Pre-Programming Documentation

screenscribescreenscribe Junior MemberPosts: 33
Hey everyone. I'm starting on my first AMX project this week and wanted to ask what documentation you guys normally expect to receive from a client before starting to program a new system? I was provided with a line diagram, an equipment list and a brief summary of the room. Is this pretty standard documentation?

Also, do you guys normally get touchpanel notes from a designer beforehand (assuming you're not doing the touchpanel design yourself)?

Cheers,
Matthew

Comments

  • DHawthorneDHawthorne Junior Member Posts: 4,584
    I'm typically handed a room-by-room equipment list and a summary of what the system is expected to do (an equipment list, for example, won't tell me if they want a weather page on the panel, or if the panels will control multiple areas, etc.). I'll generally float a few panel designs by the client for their preference, but often the salesman just tells me what template to use and I'm on my own to fill it in and design the appropriate navigation. Since we do everything as a turn-key solution, I'm getting this documentation from sales, not the end user, and I can confer as much as I like to clarify things.
  • ericmedleyericmedley Senior Member - 3709 Posts Posts: 4,159
    Another good thing to have is a general outline of the user interface design. This can be as simple as a flow chart scratching out how the navigation will lay out.

    We have a whole process for this. I usually get architectural and schematic drawings, engineeiring drawings, a scope of work and rough schedule. We too have a fairly established user interface that doesn't vary much in concept. The graphics change, but the general layout and navigation do not.
  • screenscribescreenscribe Junior Member Posts: 33
    Thanks for the responses, guys. I really appreciate it. It's good to see how different organizations manage the process. :)
  • fogled@mizzou[email protected] h4x354x0r Posts: 549
    None.

    I expect to get told, verbally, about 40-60 days before a project is expected to be done, that the client "wants a system." I have to make up the rest as I go along - including equipment specs, ordering, programming, panel design, and significant portions of the physical installation. The information conduit between me and the people who will use the system is usually either nonexistent, or so slow and inaccurate as to be useless.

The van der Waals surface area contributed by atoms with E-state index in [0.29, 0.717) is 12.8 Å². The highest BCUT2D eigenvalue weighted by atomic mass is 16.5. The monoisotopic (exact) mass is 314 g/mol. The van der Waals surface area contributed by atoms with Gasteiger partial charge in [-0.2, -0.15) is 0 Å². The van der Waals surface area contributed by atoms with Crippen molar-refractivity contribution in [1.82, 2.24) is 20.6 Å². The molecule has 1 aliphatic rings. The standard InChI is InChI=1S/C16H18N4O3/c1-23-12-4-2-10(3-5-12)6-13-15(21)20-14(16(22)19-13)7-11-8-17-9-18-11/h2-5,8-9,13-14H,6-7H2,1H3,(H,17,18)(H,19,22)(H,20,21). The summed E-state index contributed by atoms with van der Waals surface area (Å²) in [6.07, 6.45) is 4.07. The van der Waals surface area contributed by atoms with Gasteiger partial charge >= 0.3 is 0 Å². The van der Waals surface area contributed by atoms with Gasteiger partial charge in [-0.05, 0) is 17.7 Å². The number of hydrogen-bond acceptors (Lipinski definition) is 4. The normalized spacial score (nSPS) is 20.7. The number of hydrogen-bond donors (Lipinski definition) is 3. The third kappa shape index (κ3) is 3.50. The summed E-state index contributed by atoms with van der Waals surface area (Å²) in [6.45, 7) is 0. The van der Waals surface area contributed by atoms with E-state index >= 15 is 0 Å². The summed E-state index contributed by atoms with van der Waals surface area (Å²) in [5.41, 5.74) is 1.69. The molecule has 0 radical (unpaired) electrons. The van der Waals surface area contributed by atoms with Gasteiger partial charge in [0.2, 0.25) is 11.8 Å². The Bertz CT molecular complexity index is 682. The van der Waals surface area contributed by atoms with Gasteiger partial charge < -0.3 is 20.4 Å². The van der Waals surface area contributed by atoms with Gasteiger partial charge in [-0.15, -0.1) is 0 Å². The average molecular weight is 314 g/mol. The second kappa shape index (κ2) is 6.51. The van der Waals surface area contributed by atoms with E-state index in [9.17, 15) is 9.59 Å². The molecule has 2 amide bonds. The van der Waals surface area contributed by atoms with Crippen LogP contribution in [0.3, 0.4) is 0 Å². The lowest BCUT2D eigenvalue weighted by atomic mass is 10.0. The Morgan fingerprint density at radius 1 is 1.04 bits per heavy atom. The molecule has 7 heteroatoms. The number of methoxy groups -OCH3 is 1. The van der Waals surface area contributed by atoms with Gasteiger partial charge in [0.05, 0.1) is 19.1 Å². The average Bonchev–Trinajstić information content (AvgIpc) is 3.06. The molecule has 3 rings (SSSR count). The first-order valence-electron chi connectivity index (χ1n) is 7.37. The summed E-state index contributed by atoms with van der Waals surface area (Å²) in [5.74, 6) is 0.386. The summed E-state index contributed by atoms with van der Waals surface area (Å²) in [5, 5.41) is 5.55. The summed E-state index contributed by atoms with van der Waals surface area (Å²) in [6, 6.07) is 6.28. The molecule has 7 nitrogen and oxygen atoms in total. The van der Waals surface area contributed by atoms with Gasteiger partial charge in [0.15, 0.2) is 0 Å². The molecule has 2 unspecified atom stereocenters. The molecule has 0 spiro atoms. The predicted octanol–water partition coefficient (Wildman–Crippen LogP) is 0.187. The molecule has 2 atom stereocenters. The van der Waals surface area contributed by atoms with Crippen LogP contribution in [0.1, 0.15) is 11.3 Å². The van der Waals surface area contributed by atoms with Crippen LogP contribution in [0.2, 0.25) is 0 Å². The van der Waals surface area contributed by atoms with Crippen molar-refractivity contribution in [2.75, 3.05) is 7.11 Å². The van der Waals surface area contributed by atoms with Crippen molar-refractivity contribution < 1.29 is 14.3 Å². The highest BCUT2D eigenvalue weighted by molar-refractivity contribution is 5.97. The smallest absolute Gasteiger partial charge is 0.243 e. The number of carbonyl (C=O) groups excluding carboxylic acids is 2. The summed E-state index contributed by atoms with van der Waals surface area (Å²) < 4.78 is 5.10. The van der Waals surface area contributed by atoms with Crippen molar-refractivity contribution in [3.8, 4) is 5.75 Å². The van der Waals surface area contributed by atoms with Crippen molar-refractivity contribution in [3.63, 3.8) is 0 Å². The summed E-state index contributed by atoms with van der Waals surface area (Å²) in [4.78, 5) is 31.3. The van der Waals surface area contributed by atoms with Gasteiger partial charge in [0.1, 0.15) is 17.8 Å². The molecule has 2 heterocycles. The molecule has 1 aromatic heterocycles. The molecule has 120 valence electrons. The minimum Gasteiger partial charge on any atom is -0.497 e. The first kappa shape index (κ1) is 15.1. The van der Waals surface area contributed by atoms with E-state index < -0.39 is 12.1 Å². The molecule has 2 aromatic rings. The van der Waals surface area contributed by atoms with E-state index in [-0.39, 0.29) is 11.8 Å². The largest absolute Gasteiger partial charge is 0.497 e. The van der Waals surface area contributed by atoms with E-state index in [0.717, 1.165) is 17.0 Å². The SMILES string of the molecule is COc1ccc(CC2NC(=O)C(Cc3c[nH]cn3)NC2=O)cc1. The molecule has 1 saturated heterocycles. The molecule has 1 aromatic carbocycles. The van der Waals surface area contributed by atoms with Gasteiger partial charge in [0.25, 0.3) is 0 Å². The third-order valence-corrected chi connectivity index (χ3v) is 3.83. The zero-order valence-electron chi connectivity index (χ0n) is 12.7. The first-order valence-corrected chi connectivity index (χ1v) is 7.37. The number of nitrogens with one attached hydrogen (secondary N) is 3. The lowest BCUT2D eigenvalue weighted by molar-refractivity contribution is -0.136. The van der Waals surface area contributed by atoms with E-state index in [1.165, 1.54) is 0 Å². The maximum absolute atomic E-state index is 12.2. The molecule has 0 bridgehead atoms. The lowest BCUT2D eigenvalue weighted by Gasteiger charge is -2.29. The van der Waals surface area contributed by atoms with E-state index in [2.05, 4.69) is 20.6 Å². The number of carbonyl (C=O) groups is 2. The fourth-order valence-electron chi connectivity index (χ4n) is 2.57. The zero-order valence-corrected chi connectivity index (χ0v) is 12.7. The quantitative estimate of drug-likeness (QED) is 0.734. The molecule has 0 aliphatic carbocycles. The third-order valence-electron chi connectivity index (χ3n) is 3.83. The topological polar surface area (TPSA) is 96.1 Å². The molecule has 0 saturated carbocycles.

In some ways it's incredibly frustrating when I miss the mark due to poor communications, but in other ways it's totally cool to have so much variety in a 'sandbox' kind of job.
  • ericmedleyericmedley Senior Member - 3709 Posts Posts: 4,159
    None.

    I expect to get told, verbally, about 40-60 days before a project is expected to be done, that the client "wants a system." I have to make up the rest as I go along - including equipment specs, ordering, programming, panel design, and significant portions of the physical installation. The information conduit between me and the people who will use the system is usually either nonexistent, or so slow and inaccurate as to be useless.

    In some ways it's incredibly frustrating when I miss the mark due to poor communications, but in other ways it's totally cool to have so much variety in a 'sandbox' kind of job.

    What??? You didn't see the 'mind reading' clause in your job description???

    I guess I missed it in mine too.

    :D
  • jweatherjweather Junior Member Posts: 320
    ericmedley wrote: »
    What??? You didn't see the 'mind reading' clause in your job description???

    I guess I missed it in mine too.

    :D

    This is the part that seems to be the hardest for me to get across to sales. "Okay, yes, I see the complete equipment list here and the system diagram, but what do you want to *do* with this system?" Especially as the systems get more complicated, there are just too many different things that the system could be used for.
  • fogled@mizzou[email protected] h4x354x0r Posts: 549
    jweather wrote: »
    ... what do you want to *do* with this system? ...

    LOLZ! Mine is always exactly the opposite: in EDU, all I ever get are ideas about what people want to do with a system. These ideas are completely un-encumbered by any thought process, and only partially covered by the budget process.

    At least I have a fairly narrow market to learn, and I am learning it, bit by bit, install by install. I especially learn a lot during the inevitable post-install functionality re-alignment work. That's when I finally get to actually talk to the users and watch them interact with the system. And re-program it so that it does what they really need (within the constraints of the cheap equipment that was budgeted for the job).
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